The STEP minor and the Federal and Global Fellows are synergistic programs, providing opportunities to expand on the internship experience and gain a deeper knowledge about the relationships among science, technology and society. The Federal and Global Fellows programs place students into semester-long internships in federal agencies and global organizations, many of which are related to science and technology. Many FGSM courses count as electives for the STEP minor (see list of elective courses). If you are in the Federal or Global Fellows program or have an interest in applying to those programs you may only need to take ENES240 (STEP minor introduction course) and ENES440 (STEP minor capstone) to satisfy the STEP minor requirements. Likewise, if you are in the STEP minor and you are interested in the Global and Federal Fellows programs, please contact email@example.com or firstname.lastname@example.org for more information.
Frequently Asked Questions
This minor will equip you to become adept at understanding the complex interaction of science, technology, ethics and policy with its varied social, ethical and political implications. Specific examples of organizations in which students with this minor would find employment include non-governmental agencies, such as:
- The United Nations
- World Health Organization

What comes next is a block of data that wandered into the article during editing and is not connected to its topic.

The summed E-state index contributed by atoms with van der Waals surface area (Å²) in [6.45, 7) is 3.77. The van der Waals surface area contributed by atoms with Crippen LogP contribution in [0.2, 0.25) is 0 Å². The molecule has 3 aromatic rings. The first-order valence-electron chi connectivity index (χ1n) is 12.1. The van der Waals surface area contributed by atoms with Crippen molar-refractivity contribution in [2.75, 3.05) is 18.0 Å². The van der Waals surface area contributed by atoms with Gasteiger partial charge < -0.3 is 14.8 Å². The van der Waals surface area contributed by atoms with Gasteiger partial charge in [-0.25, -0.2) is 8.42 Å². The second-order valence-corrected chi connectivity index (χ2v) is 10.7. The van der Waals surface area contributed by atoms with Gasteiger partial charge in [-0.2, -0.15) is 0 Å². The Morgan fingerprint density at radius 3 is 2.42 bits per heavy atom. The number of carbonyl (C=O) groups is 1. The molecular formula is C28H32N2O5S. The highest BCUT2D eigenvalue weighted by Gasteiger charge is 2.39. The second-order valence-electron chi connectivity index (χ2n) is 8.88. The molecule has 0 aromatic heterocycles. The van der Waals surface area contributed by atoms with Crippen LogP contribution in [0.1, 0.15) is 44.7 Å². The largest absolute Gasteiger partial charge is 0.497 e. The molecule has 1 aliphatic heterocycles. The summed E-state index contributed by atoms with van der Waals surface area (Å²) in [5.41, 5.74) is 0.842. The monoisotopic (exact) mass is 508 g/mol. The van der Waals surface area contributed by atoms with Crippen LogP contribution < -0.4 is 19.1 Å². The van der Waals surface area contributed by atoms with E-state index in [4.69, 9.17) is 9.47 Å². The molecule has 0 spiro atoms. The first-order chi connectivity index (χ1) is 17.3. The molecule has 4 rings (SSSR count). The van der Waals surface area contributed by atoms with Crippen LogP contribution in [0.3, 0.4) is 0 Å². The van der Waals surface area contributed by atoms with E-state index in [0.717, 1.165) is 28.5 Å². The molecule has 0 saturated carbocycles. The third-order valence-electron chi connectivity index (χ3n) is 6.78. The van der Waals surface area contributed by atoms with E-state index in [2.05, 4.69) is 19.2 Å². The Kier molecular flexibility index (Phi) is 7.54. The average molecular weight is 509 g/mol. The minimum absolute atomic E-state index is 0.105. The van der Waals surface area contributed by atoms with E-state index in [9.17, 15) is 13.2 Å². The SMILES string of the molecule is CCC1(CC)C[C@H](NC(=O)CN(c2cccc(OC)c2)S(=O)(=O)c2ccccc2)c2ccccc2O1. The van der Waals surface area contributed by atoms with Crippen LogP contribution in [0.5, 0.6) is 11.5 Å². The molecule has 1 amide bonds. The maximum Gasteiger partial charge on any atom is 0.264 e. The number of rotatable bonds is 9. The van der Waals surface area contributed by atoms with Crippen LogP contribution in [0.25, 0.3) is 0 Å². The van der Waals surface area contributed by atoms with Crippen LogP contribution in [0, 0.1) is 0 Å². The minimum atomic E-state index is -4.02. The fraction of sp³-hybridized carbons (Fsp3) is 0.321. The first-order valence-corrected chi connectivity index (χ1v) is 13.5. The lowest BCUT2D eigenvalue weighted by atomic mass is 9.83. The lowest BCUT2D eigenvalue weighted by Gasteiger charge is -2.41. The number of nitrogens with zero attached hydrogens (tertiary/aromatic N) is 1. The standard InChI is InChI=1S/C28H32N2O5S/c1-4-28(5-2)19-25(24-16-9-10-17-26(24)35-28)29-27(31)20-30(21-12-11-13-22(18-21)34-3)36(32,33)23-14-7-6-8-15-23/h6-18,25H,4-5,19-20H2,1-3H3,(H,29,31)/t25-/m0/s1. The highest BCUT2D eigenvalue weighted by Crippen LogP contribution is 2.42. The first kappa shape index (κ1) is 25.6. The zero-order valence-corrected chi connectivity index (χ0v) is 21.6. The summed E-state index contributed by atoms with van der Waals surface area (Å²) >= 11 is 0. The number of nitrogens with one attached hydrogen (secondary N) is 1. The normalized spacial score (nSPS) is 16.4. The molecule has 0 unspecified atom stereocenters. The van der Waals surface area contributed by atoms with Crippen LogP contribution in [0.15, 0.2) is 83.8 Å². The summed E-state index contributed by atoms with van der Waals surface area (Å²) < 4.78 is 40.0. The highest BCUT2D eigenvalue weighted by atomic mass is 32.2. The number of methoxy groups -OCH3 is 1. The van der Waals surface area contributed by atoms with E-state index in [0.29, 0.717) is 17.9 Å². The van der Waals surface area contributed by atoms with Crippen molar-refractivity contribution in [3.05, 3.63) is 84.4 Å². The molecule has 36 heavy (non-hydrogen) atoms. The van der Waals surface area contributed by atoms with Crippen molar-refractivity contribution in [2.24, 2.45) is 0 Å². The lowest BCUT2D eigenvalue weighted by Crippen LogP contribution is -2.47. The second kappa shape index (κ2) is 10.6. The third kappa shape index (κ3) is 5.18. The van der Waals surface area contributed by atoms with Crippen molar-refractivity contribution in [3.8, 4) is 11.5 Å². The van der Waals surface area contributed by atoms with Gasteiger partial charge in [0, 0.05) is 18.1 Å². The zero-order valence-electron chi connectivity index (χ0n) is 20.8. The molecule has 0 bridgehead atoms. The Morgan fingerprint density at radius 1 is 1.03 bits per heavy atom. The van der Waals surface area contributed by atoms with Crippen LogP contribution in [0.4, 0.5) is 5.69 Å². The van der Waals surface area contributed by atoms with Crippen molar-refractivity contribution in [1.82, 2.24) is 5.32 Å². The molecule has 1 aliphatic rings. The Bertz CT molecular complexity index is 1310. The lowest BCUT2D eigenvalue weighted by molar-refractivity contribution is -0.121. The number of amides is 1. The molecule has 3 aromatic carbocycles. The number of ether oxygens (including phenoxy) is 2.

- The World Wildlife Federation
- National Academies of Science, American Association for the Advancement of Science
Students may also find jobs at various government agencies, including:
- The Department of Energy
- The Department of State
- The Environmental Protection Agency
- The Department of Defense
- The Department of Transportation
- The U.S. Army Corps of Engineers
- State agencies in Virginia and Maryland
STEP also prepares students for careers at private firms, such as:
- Deep Mind
- Lockheed Martin
- Other environmental, data science, and infrastructure firms
Furthermore, many professional STEM firms are demanding that students be prepared in non-technical competencies such as systems thinking, ethics, cultural fluency, and collaborative skills.
No! You are welcome to choose elective courses across concentrations or within just one.
Students must have 60 applicable degree credits to take the capstone course. The capstone course should be taken as the last course in the minor.
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How to Apply
Download the application and email completed form to firstname.lastname@example.org.